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Interview Question “What is Your Current Salary?”

What is Your Current Salary?

You've finally decided to take the leap and apply for the job you really want. You made it through the interview stage, and so far you and the hiring manager are stopping it. They seem interested in hiring you, but then comes the dreaded question: “What is your current salary?”

What is your current salary?

The question, “What did you get paid in your previous job?” can also be mentioned for those who are not currently employed. 

Although it is illegal in many locations to ask these questions, this question is still asked by many employers. It is clear that a very cautious response is required.

Some other formulas


The question “What is your current salary?” may be asked at various points in the recruitment and interview process:

  • How much do you charge?
  • What is your current (or previous) salary with all allowances?

Why is this question illegal?


By asking “What is your current salary?”, the employer makes it clear that they do not worry about “internal fairness” in compensating their employees, so consider whether you really want to work in such an organization.

You might get thousands of dollars for a job (or thousands of dollars less) from a co-worker just because the previous employer paid well (or poorly).

Each employer’s profitability and reputation, budget, management, other employees, work tools and resources, policies and procedures, as well as the “total compensation package” (such as vacation time, bonuses, etc.), and many other things are often different. Very much with different employers.

These differences mean that comparing a previous employer's salary to what a new employer might pay is not a 'comparison'. It is now illegal for some or all employers to ask you about your salary history in many cities and countries.

What do you write when filling out a job application?


When filling out an application, either online or in person. The application form may contain a “What is your current salary?” field. You have several options:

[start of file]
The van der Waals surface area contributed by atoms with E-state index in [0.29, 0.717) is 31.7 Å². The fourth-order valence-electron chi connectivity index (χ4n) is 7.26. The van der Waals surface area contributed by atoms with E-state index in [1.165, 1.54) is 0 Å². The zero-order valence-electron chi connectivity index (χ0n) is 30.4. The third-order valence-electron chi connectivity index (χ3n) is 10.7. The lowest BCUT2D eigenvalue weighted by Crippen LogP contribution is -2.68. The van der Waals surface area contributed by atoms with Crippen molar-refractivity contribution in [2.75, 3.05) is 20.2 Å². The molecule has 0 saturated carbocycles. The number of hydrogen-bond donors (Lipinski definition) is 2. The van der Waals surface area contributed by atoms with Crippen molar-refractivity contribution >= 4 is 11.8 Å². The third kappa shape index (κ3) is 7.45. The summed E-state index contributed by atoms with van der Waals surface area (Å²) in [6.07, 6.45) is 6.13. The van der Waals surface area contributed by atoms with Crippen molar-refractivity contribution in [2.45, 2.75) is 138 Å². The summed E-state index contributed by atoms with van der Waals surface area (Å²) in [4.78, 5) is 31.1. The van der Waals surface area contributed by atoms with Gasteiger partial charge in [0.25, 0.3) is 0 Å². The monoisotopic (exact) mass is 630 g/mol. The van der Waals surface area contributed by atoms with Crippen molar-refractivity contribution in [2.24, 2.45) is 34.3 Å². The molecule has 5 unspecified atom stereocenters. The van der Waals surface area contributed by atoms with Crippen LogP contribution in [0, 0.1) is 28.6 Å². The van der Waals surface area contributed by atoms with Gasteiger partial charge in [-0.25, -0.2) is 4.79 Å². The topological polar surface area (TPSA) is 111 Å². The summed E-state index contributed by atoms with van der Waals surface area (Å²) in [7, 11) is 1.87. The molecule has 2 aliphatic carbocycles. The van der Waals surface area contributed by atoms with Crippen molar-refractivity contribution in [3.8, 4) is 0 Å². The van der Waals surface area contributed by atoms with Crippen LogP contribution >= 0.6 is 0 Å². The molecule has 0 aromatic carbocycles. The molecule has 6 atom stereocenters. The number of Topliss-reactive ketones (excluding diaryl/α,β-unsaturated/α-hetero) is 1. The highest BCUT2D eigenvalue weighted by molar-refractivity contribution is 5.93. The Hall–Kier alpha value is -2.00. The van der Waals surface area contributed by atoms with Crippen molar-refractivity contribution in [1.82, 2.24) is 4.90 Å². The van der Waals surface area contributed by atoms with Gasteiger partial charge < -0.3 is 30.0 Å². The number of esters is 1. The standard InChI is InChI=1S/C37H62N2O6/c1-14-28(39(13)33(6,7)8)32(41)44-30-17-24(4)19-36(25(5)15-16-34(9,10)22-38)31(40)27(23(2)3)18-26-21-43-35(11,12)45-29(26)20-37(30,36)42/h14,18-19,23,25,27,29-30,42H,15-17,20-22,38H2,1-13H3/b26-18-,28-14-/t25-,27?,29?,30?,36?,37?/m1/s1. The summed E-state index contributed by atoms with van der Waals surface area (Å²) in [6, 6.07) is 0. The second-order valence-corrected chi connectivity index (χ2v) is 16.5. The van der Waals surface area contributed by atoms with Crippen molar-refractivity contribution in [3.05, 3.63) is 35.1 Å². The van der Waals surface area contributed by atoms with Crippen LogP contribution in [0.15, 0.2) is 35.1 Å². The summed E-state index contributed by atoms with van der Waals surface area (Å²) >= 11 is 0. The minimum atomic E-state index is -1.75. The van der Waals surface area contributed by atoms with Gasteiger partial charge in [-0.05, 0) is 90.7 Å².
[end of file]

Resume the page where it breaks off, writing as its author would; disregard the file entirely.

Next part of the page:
• Leave the field blank.
  • Put a zero or type 'no' in the field.
  • Write in (N/A) it does not fit or does not apply.
  • Type a string of numbers such as 123456 or 11111.
  • Put your target or real salary number in the field..

Why does the interviewer ask you this question?

The interviewer asks you the question “What is your current salary?” because he is not fully aware of the international laws and regulations for recruitment. Can you ask the interviewer what he gets paid?


How to prepare for the answer

When the question “What is your current salary?” comes up during a job search, you wonder whether you should answer truthfully (which could result in less offer than you want), or lie (which looks suspicious and can easily backfire).

If you're feeling brave (or upset), you may want to consider going ahead with the attack and asking them why the other employer's salary is related to a company that pays employees fairly. This may quickly end the opportunity.

Examples of answering the question


Some of the answers you can provide for specific situations include:

I'm sorry, but I don't share this information unless the offer is extended. I'll tell you though I'm very excited to talk more about the position.

Oh, this is personal information I don't share, is this related to the salary for this position?

It is my employer's policy not to discuss my salary information with anyone and I would respect that.

I will tell you that I am paid fairly and I am sure that you will pay me fairly if I am appointed for this position.

I cannot disclose this type of information because our compensation is covered by non-disclosure rules.

As I'm sure from your question, the employer considers employees' salaries to be confidential, and access to this information is restricted to management within our organization. So, I can't share it with you. However, if you share the salary level and range of this position, I can confirm that my salary falls within that range or not.

See: Interview Question "Do You Have Any Questions?"

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